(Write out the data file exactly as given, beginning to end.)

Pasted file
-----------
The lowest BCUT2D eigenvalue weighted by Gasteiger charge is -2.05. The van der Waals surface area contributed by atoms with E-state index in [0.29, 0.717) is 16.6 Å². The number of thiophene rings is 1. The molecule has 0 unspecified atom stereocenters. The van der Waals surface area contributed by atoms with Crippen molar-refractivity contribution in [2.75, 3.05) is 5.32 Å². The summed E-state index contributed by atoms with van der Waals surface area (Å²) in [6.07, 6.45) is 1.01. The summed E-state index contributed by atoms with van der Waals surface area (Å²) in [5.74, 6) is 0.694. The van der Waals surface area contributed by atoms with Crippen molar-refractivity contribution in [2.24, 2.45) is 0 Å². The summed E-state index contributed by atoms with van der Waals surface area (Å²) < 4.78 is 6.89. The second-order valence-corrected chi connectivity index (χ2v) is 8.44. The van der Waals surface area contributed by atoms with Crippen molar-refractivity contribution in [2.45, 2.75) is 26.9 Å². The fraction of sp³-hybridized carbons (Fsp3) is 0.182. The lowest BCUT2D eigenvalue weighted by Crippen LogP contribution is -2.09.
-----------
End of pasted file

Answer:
The lowest BCUT2D eigenvalue weighted by Gasteiger charge is -2.05. The van der Waals surface area contributed by atoms with E-state index in [0.29, 0.717) is 16.6 Å². The number of thiophene rings is 1. The molecule has 0 unspecified atom stereocenters. The van der Waals surface area contributed by atoms with Crippen molar-refractivity contribution in [2.75, 3.05) is 5.32 Å². The summed E-state index contributed by atoms with van der Waals surface area (Å²) in [6.07, 6.45) is 1.01. The summed E-state index contributed by atoms with van der Waals surface area (Å²) in [5.74, 6) is 0.694. The van der Waals surface area contributed by atoms with Crippen molar-refractivity contribution in [2.24, 2.45) is 0 Å². The summed E-state index contributed by atoms with van der Waals surface area (Å²) < 4.78 is 6.89. The second-order valence-corrected chi connectivity index (χ2v) is 8.44. The van der Waals surface area contributed by atoms with Crippen molar-refractivity contribution in [2.45, 2.75) is 26.9 Å². The fraction of sp³-hybridized carbons (Fsp3) is 0.182. The lowest BCUT2D eigenvalue weighted by Crippen LogP contribution is -2.09.